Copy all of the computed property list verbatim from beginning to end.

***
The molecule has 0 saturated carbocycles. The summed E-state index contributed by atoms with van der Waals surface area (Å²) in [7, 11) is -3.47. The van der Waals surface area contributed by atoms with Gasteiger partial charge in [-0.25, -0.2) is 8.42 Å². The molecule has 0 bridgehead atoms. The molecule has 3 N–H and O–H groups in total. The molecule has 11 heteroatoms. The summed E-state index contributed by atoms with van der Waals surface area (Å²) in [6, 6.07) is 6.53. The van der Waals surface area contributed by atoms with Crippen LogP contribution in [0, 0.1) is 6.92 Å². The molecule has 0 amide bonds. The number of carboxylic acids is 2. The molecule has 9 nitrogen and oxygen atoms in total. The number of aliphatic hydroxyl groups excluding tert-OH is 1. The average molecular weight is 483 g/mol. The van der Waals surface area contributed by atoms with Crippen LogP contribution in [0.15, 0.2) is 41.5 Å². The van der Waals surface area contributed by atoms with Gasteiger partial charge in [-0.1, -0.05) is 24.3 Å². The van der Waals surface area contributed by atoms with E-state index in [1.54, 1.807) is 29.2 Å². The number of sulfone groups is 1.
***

The molecule has 0 saturated carbocycles. The summed E-state index contributed by atoms with van der Waals surface area (Å²) in [7, 11) is -3.47. The van der Waals surface area contributed by atoms with Gasteiger partial charge in [-0.25, -0.2) is 8.42 Å². The molecule has 0 bridgehead atoms. The molecule has 3 N–H and O–H groups in total. The molecule has 11 heteroatoms. The summed E-state index contributed by atoms with van der Waals surface area (Å²) in [6, 6.07) is 6.53. The van der Waals surface area contributed by atoms with Crippen LogP contribution in [0, 0.1) is 6.92 Å². The molecule has 0 amide bonds. The number of carboxylic acids is 2. The molecule has 9 nitrogen and oxygen atoms in total. The number of aliphatic hydroxyl groups excluding tert-OH is 1. The average molecular weight is 483 g/mol. The van der Waals surface area contributed by atoms with Crippen LogP contribution in [0.15, 0.2) is 41.5 Å². The van der Waals surface area contributed by atoms with Gasteiger partial charge in [-0.1, -0.05) is 24.3 Å². The van der Waals surface area contributed by atoms with E-state index in [1.54, 1.807) is 29.2 Å². The number of sulfone groups is 1.